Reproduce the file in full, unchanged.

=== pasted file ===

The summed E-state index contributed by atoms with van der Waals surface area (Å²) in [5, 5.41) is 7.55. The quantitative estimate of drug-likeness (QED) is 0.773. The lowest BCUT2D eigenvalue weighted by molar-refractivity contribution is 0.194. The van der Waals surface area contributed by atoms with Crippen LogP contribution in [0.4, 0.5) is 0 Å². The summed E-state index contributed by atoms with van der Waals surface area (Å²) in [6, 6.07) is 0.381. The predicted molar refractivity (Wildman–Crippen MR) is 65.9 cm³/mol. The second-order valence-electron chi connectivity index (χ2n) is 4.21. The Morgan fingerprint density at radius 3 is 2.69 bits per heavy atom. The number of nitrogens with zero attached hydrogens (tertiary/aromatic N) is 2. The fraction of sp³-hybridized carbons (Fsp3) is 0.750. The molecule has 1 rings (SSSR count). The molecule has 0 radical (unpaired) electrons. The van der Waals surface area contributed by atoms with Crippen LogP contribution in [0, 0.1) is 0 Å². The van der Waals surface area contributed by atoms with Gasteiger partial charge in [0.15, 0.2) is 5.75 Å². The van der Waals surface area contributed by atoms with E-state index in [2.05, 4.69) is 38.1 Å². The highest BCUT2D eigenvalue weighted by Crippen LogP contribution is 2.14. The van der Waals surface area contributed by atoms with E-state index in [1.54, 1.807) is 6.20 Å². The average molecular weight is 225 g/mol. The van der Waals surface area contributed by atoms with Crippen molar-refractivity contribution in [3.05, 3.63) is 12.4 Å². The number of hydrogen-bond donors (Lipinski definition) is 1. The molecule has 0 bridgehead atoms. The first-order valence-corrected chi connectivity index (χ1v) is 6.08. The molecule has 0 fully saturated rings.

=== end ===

The summed E-state index contributed by atoms with van der Waals surface area (Å²) in [5, 5.41) is 7.55. The quantitative estimate of drug-likeness (QED) is 0.773. The lowest BCUT2D eigenvalue weighted by molar-refractivity contribution is 0.194. The van der Waals surface area contributed by atoms with Crippen LogP contribution in [0.4, 0.5) is 0 Å². The summed E-state index contributed by atoms with van der Waals surface area (Å²) in [6, 6.07) is 0.381. The predicted molar refractivity (Wildman–Crippen MR) is 65.9 cm³/mol. The second-order valence-electron chi connectivity index (χ2n) is 4.21. The Morgan fingerprint density at radius 3 is 2.69 bits per heavy atom. The number of nitrogens with zero attached hydrogens (tertiary/aromatic N) is 2. The fraction of sp³-hybridized carbons (Fsp3) is 0.750. The molecule has 1 rings (SSSR count). The molecule has 0 radical (unpaired) electrons. The van der Waals surface area contributed by atoms with Crippen LogP contribution in [0, 0.1) is 0 Å². The van der Waals surface area contributed by atoms with Gasteiger partial charge in [0.15, 0.2) is 5.75 Å². The van der Waals surface area contributed by atoms with E-state index in [2.05, 4.69) is 38.1 Å². The highest BCUT2D eigenvalue weighted by Crippen LogP contribution is 2.14. The van der Waals surface area contributed by atoms with E-state index in [1.54, 1.807) is 6.20 Å². The average molecular weight is 225 g/mol. The van der Waals surface area contributed by atoms with Crippen molar-refractivity contribution in [3.05, 3.63) is 12.4 Å². The number of hydrogen-bond donors (Lipinski definition) is 1. The molecule has 0 bridgehead atoms. The first-order valence-corrected chi connectivity index (χ1v) is 6.08. The molecule has 0 fully saturated rings.